Nevertheless I'll be checking out the second book, mainly because I want to see where the author takes this series and also because Mala's powers are growing and I want to know if they're going to driver her crazy in the end. And Landry too because crazies also deserve a happy ending.


NICOLE'S REVIEW: Born of Deception by Teri Brown

Born of Deception - Teri Brown

Anna Van Housen managed to escape her dreary - sort of - life in New York by scoring a spot on a famous European tour. She gets to move to London with the handsome Cole and gets to perform her illusions for all the world to see. Everything's perfect until she meets the secret society Cole is a part of - Sensitives are disappearing and turning up dead and the society is in chaos. Secrets are uncovered and revealed and Anna's plans and her relationship with Cole is shot to hell. Her powers are starting to unravel her and Anna has to find the killer before he finds her.

It's London, Anna should be having the time of her life performing and pursuing this relationship with Cole. But instead she's got to figure out why her powers are going haywire and why in the world this new killer is targeting her. She also has to deal with this pretty boy who seems to have his eye on her and discourage his charming advances. Love triangle? Not really. Don't worry guys. Cole gets jealous and all and I kind of liked seeing him that way. It was fun, made him seem less perfect.

Like the first book in the series, the sequel has the same feel to it. Mysterious, eerie and charged with magic. Brown's writing was as good as in the first book, her characters are just as wonderful and easy to fall in love with. Like saying hello to long time friends I haven't seen in ages. Brown also introduces a new cast of characters that serve to make things more diversified and interesting.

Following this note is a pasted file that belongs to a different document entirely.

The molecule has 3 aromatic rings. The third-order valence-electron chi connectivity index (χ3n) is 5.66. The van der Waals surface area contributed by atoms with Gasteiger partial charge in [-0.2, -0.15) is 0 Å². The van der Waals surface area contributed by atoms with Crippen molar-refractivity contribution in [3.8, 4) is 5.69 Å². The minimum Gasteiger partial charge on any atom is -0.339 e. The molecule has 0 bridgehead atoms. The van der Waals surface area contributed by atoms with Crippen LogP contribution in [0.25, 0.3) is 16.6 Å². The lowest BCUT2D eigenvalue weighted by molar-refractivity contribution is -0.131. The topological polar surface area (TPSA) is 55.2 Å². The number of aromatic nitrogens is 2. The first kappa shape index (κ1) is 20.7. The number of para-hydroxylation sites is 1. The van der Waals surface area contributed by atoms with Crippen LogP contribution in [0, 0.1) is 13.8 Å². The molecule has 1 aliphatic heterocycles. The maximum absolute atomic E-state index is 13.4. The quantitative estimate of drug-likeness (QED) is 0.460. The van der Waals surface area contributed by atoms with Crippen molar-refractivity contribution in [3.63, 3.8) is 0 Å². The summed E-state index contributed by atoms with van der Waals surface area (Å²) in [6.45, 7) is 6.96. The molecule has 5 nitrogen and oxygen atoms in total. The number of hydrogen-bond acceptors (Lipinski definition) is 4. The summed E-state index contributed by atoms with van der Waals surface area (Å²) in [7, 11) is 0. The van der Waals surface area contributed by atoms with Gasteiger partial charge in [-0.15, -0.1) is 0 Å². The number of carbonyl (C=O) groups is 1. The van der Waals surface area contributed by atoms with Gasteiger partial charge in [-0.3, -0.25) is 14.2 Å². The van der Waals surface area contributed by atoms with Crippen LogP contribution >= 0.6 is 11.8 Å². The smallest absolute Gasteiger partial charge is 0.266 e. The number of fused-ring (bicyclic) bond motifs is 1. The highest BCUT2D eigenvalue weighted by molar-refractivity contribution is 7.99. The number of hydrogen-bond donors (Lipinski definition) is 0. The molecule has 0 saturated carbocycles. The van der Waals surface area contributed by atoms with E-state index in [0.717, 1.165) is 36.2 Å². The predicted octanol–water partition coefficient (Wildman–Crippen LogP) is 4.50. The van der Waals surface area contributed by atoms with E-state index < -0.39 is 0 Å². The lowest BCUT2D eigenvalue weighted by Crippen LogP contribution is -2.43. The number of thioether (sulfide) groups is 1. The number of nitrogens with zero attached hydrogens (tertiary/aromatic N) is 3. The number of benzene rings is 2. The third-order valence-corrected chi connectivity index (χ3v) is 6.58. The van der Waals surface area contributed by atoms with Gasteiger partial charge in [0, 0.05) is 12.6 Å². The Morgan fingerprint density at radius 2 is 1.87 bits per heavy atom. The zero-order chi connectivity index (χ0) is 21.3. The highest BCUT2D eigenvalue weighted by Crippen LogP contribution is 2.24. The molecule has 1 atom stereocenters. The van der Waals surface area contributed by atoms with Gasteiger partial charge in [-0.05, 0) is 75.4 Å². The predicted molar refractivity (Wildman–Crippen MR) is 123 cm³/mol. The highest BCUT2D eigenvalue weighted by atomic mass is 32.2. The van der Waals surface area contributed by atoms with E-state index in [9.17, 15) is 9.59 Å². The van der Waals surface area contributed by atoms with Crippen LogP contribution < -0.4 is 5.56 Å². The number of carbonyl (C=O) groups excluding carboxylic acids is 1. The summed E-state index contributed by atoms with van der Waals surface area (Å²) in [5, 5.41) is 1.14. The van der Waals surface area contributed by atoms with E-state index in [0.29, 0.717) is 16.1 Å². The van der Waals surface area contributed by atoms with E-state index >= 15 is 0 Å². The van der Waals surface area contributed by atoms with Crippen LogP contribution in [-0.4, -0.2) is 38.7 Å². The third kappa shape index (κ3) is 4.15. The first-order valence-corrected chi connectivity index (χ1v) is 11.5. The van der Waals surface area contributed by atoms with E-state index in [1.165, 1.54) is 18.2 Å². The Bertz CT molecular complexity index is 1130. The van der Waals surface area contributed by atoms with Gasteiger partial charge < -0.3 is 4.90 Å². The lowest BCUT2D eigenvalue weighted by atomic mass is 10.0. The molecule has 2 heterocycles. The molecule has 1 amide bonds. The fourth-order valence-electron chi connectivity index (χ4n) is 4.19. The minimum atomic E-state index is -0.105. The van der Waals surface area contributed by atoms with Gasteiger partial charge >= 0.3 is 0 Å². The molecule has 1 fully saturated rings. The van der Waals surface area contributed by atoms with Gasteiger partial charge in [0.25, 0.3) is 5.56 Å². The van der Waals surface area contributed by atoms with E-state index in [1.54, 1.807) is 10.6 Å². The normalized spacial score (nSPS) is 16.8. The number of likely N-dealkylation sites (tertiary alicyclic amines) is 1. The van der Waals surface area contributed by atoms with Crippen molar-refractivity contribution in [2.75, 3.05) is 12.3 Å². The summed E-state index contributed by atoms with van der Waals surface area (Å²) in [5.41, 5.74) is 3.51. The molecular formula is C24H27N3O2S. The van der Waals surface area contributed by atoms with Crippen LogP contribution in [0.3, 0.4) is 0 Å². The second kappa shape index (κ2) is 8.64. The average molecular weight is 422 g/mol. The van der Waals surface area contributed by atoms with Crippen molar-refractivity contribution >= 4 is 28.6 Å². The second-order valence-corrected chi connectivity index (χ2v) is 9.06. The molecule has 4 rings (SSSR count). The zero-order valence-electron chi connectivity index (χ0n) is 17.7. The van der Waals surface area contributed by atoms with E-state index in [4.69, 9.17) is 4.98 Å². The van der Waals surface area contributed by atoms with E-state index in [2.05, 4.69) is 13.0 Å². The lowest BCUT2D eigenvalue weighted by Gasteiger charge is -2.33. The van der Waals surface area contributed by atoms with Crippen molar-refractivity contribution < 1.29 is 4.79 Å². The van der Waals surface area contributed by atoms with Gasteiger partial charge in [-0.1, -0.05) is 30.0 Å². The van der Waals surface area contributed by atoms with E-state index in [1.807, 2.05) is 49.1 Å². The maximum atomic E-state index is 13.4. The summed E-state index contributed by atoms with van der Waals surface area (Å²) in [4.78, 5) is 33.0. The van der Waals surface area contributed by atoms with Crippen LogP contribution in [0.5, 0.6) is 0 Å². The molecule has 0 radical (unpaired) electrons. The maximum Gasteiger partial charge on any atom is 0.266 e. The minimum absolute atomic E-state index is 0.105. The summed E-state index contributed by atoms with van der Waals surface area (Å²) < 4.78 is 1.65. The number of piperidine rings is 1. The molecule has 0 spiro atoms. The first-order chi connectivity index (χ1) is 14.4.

The thing about this though, is that the book felt a little flat. I mean add a pretty boy who fancies Anna to cause strife between the two? Yeah. I did like the tension that arose thanks to the issues with the secret society of Sensitives and the craziness that seemed to follow Anna around. The ghost part was really creepy but truth be had, any mention of ghosts is bound to creep me out. 

All in all a decent follow up to Born of Illusion, a sort of paler imitation but enjoyable nonetheless. The writing is still as good and so is the world building. I'm definitely picking up the next book to see where Brown will take us next. Also note that it's set in JAZZ AGE LONDON.


NICOLE'S REVIEW: Rebel Belle by Rachel Hawkins

Rebel Belle - Rachel Hawkins

Harper Price is perfect. She's homecoming queen, captain of cheer squad and her boyfriend is the hottest guy on campus. Nothing can go wrong. That is until a run-in with a strange man who imbues her with Paladin powers and puts her in charge of her nemesis David Stark. The David Stark who mercilessly makes her life a living hell and the boy she might be falling for (gasp!).


This book was so much fun. Harper is an adorable heroine, a little bit of an overachiever but totally likeable, smart and funny. She's also a prude - PDA is vile and she does not cuss. If she were a real person I don't think we'd get along very well. David is the anti-hero. He's moody, insufferable and wears really tight pants (he's a hipster and of course that disturbs Harper's delicate sensibilities). He's also nephew to the school principal and editor on the school paper.


I had a lot of fun reading this book despite the fact that the ending was sort of rushed and the bad guys felt really random. You know, like, toss a bad guy in just for kicks. The book also seemed to put a lot of focus into Harper's messed up love life. Ryan aka The Perfect Boyfriend on one hand and David the Archnemesis on the other. Normally I'd be irritated by this but not this time. Rebel Belle was just too much fun. And you just know that Hawkins is totally setting readers up for the next book with the way Rebel Belle ended. Oh what a fine mess our adorable heroine is in.


Let me just add that the secondary characters were boring too but eh, who needs them. David and Harper were my sole focus so I couldn't really care less. And nobody needs a bunch of cheerleaders with super powers please.


Anyway I'd definitely recommend this to readers looking for a light, fun urban fantasy. Also suitable for those who'd like to ease themselves into the genre, I think.